For travel agents, this is a potential opportunity rather than a threat. By revealing the capabilities of AI and putting them against the human touch of the travel agent, The Mirror experiment highlights a critical insight: the future likely belongs to a hybrid model where AI tools help rather than replace agents.

In this predictable future, AI takes care of the boring bits while agents focus on providing that personalised advice and finding those hidden gems that offer added value to a holiday and make the interaction between an agent and a client all the more worthwhile.

And agents can use AI to achieve this. An AI algorithm can analyse a huge amount of data – including customer reviews, previous itineraries and customer travel preferences – that can then help create tailor-made travel recommendations for each client. It’s like Google, but much more reactive and intuitive.

Niche Knowledge is Key

Think about it. AI might know the price of a hotel in Barcelona, but does it understand the vibe of each neighbourhood or know the owner of that little bakery down the street?

That’s where travel agents with a niche — those who really get into the nitty-gritty of a place — have a massive advantage. And that advantage isn’t going to disappear anytime soon.

Getting Comfy with AI

There’s no denying that many travel agents view the encroachment of AI with great trepidation. It doesn’t help that a lot of media coverage is sensationalist – the robots are coming and we’re just not ready for them.

Thing is, though, the robots are already here and a lot of agents are more than ready. They’re already letting the machines handle stuff like answering simple questions or crunching through research, freeing up the agents more time to focus on aspects of their service that add unique value — a personal touch, emergency support and specialised knowledge.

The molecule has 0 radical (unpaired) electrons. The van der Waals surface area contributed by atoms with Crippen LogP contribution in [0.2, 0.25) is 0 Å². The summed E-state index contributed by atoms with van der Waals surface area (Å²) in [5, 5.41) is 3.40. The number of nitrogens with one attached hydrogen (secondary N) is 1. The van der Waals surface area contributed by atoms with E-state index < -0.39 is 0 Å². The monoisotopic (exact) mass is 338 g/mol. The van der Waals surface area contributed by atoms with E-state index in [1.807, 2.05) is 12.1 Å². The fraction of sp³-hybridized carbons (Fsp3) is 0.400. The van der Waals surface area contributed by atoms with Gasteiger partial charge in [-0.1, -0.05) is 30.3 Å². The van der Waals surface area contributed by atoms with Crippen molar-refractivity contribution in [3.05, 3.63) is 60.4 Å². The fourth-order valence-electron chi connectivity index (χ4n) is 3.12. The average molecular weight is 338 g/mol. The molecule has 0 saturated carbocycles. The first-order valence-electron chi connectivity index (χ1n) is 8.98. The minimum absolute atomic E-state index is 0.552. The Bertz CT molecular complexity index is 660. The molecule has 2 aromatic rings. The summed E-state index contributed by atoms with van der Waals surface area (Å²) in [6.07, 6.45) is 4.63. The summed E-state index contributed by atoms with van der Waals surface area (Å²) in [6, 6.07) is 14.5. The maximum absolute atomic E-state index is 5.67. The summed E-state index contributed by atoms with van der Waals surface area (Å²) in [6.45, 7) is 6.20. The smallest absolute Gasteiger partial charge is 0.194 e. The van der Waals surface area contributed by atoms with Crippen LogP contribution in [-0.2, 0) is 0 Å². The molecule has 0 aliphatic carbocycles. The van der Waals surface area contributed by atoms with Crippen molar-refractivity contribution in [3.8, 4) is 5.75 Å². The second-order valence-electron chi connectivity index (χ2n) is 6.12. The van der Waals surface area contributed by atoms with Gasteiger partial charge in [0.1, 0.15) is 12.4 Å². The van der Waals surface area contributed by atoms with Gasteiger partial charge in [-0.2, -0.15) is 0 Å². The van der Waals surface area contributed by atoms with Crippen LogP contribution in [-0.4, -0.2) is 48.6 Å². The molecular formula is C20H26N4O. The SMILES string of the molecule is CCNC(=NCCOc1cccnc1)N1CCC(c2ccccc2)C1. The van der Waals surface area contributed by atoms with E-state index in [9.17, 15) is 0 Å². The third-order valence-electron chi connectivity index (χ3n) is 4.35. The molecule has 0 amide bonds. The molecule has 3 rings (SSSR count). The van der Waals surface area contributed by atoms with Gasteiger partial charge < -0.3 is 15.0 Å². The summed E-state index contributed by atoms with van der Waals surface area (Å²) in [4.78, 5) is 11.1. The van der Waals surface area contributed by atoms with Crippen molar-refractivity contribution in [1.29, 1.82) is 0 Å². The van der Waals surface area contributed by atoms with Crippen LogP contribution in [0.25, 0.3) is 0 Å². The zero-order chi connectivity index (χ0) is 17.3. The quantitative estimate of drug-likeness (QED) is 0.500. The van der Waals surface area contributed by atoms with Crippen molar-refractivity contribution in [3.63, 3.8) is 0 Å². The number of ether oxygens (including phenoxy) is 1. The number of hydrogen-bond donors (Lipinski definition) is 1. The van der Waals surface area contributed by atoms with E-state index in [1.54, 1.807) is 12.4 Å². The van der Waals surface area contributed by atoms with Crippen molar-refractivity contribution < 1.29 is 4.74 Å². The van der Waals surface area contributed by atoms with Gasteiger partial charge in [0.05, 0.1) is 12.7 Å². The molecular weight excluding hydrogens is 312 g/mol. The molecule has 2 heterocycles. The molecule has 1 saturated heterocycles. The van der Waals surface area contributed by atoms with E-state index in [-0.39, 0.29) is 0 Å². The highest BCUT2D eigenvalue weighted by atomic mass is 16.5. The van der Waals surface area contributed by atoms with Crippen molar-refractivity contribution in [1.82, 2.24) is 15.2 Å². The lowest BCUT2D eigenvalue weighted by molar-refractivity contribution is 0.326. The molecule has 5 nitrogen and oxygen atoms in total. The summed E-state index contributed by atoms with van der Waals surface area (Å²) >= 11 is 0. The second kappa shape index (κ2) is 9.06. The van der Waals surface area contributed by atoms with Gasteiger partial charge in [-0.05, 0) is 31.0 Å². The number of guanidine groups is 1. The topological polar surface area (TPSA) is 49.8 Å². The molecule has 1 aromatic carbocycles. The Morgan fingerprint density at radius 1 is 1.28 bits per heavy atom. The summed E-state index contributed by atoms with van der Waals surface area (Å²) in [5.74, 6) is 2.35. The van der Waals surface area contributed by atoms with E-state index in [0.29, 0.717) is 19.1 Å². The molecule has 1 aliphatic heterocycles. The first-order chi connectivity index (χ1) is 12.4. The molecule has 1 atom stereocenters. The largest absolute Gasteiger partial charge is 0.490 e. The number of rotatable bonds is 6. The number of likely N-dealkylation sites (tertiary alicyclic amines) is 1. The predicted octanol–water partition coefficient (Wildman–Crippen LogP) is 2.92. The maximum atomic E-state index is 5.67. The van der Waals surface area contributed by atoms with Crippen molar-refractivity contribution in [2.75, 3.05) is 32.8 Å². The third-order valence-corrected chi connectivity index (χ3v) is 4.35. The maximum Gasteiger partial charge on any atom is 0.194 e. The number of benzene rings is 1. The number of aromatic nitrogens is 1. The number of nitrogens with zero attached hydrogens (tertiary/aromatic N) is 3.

Investing in Being Uniquely Human

For travel agents here in Ireland, it’s not about beating AI — it’s about being different. Focusing on areas where they outperform AI not only secures their position but also enhances their marketability. This includes building upon interpersonal skills, travel planning creativity and problem-solving abilities that are uniquely human.

By building on what they do best, like offering that human understanding and crafting trips that are more art than science, travel agents will always stand out.

Travel Agents Aren’t Going Anywhere

Will AI take over the jobs of travel agents in Ireland? Doesn’t look like it. While it will automate certain aspects of travel planning, the complete replacement of human agents is pretty unlikely.

Instead, agents have the chance to grab AI by the hand and use it to up their game. Agents who harness AI’s potential and continue to provide irreplaceable human insights will not only survive but thrive.

The secret to staying relevant isn’t fighting the tech; it’s about blending the human touch with the best AI has to offer to create travel magic.

Geoff Percival
Geoff Percival
Geoff has worked in business, news, consumer and travel journalism for more than 25 years; having worked for and contributed to the likes of The Irish Examiner, Business & Finance, Business Plus, The Sunday Times, The Irish News, Senior Times, and The Sunday Tribune.